The EC-TEL conference (European Conference on Technology Enhanced Learning) was really competitive this year: It received 176 valid submissions, out of which 27 were accepted as full papers, 19 as short papers, 13 as demos and 33 as posters.
In total, 131 Full Papers were submitted – so this makes an acceptance rate of 20,6% for full papers, and 35% for full papers plus short papers.
The EC-TEL conference takes place from September 15 – 18, 2015 in Toledo, Spain. Its goal is to present developments in information and communication technology – for example how new communication patterns like in social applications, mobile devices and ubiquitous network access, together with social and economical changes lead to a networked world. The increasing networking in different scales from global to local is having a profound effect on learning and teaching.
The two papers from the Ubiquitous Personal Computing team will be presented by Angela Fessl and Viktoria Pammer.
Angela Fessl presents the paper “In-App Reflection Guidance for Workplace Learning” about in-app reflection of work and learning based on users activities tracked by the app. Two things were discovered: first, the app made users reflect their work and their learning process. Second, the reflection was perceived as useful by users and the more people used it, the more useful it became. This is tricky since it should not interrupt a users processes during work.
Viktoria Pammer talks about the paper “The Value of Self-Tracking and the Added Value of Coaching in the Case of Improving Time Management” which is about two 6 week studies about time management. There was a self tracking system as well as a coaching setting investigated.
In the self-tracking setting, participants used only an activity logging tool to track their time use and a reflective practice, namely daily review of time use, to improve time management. In the coaching setting, participants did the same, but additionally received weekly bilateral coaching.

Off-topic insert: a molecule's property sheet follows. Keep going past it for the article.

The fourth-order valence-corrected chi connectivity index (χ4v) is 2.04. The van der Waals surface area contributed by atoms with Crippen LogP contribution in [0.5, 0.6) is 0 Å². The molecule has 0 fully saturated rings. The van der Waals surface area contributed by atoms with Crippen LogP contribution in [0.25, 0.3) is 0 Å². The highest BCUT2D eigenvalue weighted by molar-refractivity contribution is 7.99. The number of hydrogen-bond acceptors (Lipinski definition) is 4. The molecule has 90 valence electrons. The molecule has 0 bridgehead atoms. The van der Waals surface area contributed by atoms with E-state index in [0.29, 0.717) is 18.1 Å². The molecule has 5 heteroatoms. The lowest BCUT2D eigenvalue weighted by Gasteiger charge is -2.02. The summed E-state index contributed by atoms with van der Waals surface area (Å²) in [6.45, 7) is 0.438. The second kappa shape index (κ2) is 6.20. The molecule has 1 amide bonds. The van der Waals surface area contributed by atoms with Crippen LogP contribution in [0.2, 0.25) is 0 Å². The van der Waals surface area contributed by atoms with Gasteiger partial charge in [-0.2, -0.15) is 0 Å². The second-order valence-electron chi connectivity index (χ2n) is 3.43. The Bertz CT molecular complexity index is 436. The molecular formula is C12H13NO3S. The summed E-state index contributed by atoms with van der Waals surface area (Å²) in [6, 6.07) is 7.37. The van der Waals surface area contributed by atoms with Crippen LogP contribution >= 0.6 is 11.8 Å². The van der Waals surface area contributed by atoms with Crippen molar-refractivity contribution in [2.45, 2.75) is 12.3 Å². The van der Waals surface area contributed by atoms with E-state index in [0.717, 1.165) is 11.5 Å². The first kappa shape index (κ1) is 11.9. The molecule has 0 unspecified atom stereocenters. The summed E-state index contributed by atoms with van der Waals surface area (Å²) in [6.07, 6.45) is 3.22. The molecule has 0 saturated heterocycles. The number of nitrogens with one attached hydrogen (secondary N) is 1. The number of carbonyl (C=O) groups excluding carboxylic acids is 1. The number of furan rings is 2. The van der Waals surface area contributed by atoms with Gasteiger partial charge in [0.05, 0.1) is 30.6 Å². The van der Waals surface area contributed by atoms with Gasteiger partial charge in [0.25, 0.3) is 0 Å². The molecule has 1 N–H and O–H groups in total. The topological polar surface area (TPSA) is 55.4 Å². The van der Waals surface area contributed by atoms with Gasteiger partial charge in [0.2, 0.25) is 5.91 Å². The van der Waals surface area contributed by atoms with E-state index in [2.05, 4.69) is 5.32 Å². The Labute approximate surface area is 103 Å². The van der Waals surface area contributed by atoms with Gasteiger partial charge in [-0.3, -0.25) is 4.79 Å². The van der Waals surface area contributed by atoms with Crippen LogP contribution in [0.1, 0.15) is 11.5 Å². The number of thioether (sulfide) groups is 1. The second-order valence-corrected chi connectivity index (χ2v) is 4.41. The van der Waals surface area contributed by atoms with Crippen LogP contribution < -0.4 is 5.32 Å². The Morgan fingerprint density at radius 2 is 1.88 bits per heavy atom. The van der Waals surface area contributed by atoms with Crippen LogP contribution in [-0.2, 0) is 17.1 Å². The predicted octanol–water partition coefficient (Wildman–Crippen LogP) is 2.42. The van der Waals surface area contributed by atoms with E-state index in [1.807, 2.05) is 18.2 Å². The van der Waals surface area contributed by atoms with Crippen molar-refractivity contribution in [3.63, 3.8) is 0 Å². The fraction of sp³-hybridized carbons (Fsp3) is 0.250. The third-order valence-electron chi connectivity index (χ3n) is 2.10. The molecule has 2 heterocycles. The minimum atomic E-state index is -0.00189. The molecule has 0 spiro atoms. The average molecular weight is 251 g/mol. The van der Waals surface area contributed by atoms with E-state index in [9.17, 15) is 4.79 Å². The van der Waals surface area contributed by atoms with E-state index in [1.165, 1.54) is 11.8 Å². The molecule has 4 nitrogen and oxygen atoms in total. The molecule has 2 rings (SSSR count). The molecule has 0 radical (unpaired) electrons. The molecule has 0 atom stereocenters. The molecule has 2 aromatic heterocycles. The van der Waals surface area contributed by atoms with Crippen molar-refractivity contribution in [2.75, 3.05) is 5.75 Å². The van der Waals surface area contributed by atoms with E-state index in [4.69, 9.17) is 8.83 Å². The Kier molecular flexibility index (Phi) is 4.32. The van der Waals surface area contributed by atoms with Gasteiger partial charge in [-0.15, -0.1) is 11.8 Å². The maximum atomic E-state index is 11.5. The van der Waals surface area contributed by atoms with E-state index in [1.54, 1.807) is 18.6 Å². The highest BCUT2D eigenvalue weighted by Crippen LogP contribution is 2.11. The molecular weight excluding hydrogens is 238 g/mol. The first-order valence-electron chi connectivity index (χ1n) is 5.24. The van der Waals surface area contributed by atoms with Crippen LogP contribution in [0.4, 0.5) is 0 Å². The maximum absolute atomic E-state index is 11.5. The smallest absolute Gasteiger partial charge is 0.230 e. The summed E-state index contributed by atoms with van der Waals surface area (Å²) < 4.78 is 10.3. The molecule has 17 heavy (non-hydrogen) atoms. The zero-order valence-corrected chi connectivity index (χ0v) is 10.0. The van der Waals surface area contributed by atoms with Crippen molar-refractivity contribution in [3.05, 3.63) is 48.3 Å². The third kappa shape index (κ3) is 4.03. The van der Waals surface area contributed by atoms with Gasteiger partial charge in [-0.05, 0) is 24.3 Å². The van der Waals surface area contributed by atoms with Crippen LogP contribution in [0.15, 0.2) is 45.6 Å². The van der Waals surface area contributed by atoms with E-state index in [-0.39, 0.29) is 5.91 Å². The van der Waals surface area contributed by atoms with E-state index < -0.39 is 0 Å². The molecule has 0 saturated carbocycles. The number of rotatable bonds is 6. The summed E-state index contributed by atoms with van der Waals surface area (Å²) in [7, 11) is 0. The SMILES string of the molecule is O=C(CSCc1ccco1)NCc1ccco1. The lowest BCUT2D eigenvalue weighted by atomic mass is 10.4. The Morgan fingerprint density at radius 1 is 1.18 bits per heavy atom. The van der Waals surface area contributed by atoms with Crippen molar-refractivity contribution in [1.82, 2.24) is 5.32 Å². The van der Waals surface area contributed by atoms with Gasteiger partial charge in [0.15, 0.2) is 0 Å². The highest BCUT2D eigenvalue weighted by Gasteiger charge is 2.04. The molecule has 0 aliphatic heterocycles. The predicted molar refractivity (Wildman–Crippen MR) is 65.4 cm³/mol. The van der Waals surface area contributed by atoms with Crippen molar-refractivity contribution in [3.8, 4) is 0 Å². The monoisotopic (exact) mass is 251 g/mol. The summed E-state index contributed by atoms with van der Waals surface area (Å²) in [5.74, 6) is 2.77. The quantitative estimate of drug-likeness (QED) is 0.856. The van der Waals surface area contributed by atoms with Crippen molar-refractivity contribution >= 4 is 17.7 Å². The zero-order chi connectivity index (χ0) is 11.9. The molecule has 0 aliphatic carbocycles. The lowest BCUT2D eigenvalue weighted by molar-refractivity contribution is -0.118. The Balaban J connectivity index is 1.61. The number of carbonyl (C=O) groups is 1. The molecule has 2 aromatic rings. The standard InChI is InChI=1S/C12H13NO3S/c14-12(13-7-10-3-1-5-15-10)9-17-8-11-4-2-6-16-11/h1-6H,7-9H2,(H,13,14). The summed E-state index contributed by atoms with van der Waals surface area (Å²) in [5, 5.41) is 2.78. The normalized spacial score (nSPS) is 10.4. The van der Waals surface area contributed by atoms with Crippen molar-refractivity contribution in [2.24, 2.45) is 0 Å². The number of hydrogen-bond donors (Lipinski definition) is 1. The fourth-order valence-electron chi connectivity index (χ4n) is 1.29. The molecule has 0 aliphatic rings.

In the self-tracking setting participants reported reasonable insights about their own time management, planned and implemented behavior changes. However only participants in the coaching setting improved their self-assessment with respect to predefined time management best practices.
From the Social Computing Team, Sebastian Dennerlein presents the demo paper “An Online Social Knowledge Repository for Informal Workplace Learning” which is about “KnowBrain”, an open source Dropbox-like knowledge repository with social and collaborative learning features for informal workplace learning. KnowBrain can support, integrate and foster various collaborative learning processes related to daily work-tasks by leveraging and improving inherent meaning making processes. The paper can be downloaded here.
Adolfo Ruiz-Calleja presents “Supporting learning analytics for informal workplace learning with a social semantic infrastructure“, a poster paper about the potential of a semantic infrasturcture to support learning analytics and a preliminary evaluation showing that users are able to create an Actor Artifact Network by using two example applications.